In the best demonstration there is that Australia’s policy of towing boats full of mostly Muslim illegal aliens back to Indonesia is working is a story like this one—human traffickers are now setting their sights on New Zealand.
See our Australia category for all the news on the Abbott government’s tough policy.
To American and European readers, we want you to know that some first world countries are taking steps to stop the illegal alien flow!
From the Sydney Morning Herald last week (Hat tip: the ever-vigilant ‘pungentpeppers’). Emphasis is mine:
Jakarta: People smugglers in Indonesia are mounting their first credible attempt to ship asylum seekers on the hazardous voyage to New Zealand and circumvent the Abbott government’s Operation Sovereign Borders.
Four men – two from Bangladesh and two from Afghanistan – were caught last month by the Indonesian immigration department in Jayapura, West Papua, on their way to get a boat to New Zealand.
Their capture appears to have stalled, for the time being, a plot to send up to 100 people, but sources in West Java say people smugglers in the town of Cisarua are still advertising for places on a New Zealand-bound boat.
Easier to get into New Zealand than Australia?
One of the men in custody, Bangladeshi Mohammad Saiful Islam Tanu told Fairfax Media that when he had arrived earlier this year from Malaysia to Cisarua – where many asylum seekers wait as they try to get to Australia – he had been told by others that the Abbott government had “closed the way”.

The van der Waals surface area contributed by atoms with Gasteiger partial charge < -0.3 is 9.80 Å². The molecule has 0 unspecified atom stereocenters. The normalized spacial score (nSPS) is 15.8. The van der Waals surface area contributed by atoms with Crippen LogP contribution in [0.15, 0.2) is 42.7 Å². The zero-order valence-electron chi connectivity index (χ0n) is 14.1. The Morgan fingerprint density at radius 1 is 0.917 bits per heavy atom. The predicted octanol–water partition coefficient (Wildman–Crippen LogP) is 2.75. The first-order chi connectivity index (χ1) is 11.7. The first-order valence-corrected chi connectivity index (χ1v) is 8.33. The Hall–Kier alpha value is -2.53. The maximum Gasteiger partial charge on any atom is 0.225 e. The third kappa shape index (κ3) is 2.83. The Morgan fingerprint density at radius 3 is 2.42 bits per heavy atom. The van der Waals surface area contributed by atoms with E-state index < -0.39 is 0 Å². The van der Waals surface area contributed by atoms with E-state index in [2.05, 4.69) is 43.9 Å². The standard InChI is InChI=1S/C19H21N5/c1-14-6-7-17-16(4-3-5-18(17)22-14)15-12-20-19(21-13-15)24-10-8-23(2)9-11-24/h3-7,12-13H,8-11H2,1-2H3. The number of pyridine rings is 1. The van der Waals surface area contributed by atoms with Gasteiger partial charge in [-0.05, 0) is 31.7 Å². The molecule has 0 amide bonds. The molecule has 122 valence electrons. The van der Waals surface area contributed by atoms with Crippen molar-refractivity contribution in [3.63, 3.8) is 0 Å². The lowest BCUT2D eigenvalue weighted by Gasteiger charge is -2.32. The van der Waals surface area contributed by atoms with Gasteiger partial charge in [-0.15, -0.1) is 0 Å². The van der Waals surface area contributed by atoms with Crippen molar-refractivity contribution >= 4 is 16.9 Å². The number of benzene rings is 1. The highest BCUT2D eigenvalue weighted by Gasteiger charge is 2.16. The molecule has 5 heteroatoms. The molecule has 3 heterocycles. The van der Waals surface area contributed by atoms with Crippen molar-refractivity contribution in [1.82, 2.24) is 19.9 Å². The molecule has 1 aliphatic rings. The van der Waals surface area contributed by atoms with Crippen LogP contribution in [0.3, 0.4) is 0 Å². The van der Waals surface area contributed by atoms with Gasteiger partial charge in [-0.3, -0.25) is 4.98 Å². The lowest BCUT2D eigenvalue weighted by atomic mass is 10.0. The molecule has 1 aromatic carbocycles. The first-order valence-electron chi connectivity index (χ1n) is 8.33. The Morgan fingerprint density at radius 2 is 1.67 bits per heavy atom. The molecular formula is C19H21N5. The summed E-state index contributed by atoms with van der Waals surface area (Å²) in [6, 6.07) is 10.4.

“The Australian government already is closed [the way] because every boat going to Australia comes back to Indonesia. So many people say it’s impossible. Now we not try to go to Australia,” Mr Saiful said. “What can I do? And [a people smuggler] Mr Jafar told me, ‘You can go to New Zealand from Papua’.”
Mr Saiful said the smugglers had told them that it was easier to be accepted in New Zealand than Australia.
New Zealand has taken steps to deter the migrants in advance! They will be detained!
A spokeswoman for the New Zealand embassy in Jakarta said New Zealand had never had a “mass arrival” (defined as 30 or more), but that “we are aware that people smugglers continue to express interest in targeting New Zealand through a variety of avenues, including both air and sea routes”.
Though New Zealand has been protected from the rash of asylum seekers by its distance, it has passed relatively tough new laws in case of this development. Anyone coming as part of a mass arrival can be detained until their circumstances are assessed. Even for those found eligible, there is no guarantee of permanent residence.